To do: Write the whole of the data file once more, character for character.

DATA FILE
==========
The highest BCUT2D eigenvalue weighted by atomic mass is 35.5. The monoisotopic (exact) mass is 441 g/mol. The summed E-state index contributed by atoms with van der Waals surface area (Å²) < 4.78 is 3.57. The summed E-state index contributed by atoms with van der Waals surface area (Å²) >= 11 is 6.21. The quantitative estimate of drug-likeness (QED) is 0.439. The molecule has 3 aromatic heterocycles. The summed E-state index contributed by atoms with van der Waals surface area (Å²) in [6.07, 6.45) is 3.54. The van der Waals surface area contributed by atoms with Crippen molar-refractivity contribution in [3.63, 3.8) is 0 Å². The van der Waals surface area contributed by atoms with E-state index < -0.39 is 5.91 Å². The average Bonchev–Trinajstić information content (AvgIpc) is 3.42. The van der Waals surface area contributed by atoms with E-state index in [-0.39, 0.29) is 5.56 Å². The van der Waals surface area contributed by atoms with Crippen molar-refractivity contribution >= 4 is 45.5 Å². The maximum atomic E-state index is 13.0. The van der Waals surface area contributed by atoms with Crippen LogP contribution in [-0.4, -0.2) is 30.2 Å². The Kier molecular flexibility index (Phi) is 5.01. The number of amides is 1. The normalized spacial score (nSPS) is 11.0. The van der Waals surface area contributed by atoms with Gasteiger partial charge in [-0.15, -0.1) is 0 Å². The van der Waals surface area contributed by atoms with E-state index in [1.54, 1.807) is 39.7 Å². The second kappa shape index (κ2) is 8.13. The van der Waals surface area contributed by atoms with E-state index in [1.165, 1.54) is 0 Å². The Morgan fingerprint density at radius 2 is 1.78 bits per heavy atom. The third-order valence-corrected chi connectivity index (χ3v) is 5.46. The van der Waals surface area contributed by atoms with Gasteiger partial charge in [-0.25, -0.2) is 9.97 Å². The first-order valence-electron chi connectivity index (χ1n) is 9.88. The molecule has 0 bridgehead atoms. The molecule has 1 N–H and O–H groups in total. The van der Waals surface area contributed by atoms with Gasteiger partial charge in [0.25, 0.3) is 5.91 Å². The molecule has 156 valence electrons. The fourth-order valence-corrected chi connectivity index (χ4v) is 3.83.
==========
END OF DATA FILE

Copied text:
The highest BCUT2D eigenvalue weighted by atomic mass is 35.5. The monoisotopic (exact) mass is 441 g/mol. The summed E-state index contributed by atoms with van der Waals surface area (Å²) < 4.78 is 3.57. The summed E-state index contributed by atoms with van der Waals surface area (Å²) >= 11 is 6.21. The quantitative estimate of drug-likeness (QED) is 0.439. The molecule has 3 aromatic heterocycles. The summed E-state index contributed by atoms with van der Waals surface area (Å²) in [6.07, 6.45) is 3.54. The van der Waals surface area contributed by atoms with Crippen molar-refractivity contribution in [3.63, 3.8) is 0 Å². The van der Waals surface area contributed by atoms with E-state index < -0.39 is 5.91 Å². The average Bonchev–Trinajstić information content (AvgIpc) is 3.42. The van der Waals surface area contributed by atoms with E-state index in [-0.39, 0.29) is 5.56 Å². The van der Waals surface area contributed by atoms with Crippen molar-refractivity contribution >= 4 is 45.5 Å². The maximum atomic E-state index is 13.0. The van der Waals surface area contributed by atoms with Crippen LogP contribution in [-0.4, -0.2) is 30.2 Å². The Kier molecular flexibility index (Phi) is 5.01. The number of amides is 1. The normalized spacial score (nSPS) is 11.0. The van der Waals surface area contributed by atoms with Gasteiger partial charge in [-0.15, -0.1) is 0 Å². The van der Waals surface area contributed by atoms with E-state index in [1.54, 1.807) is 39.7 Å². The second kappa shape index (κ2) is 8.13. The van der Waals surface area contributed by atoms with E-state index in [1.165, 1.54) is 0 Å². The Morgan fingerprint density at radius 2 is 1.78 bits per heavy atom. The third-order valence-corrected chi connectivity index (χ3v) is 5.46. The van der Waals surface area contributed by atoms with Gasteiger partial charge in [-0.25, -0.2) is 9.97 Å². The first-order valence-electron chi connectivity index (χ1n) is 9.88. The molecule has 0 bridgehead atoms. The molecule has 1 N–H and O–H groups in total. The van der Waals surface area contributed by atoms with Gasteiger partial charge in [0.25, 0.3) is 5.91 Å². The molecule has 156 valence electrons. The fourth-order valence-corrected chi connectivity index (χ4v) is 3.83.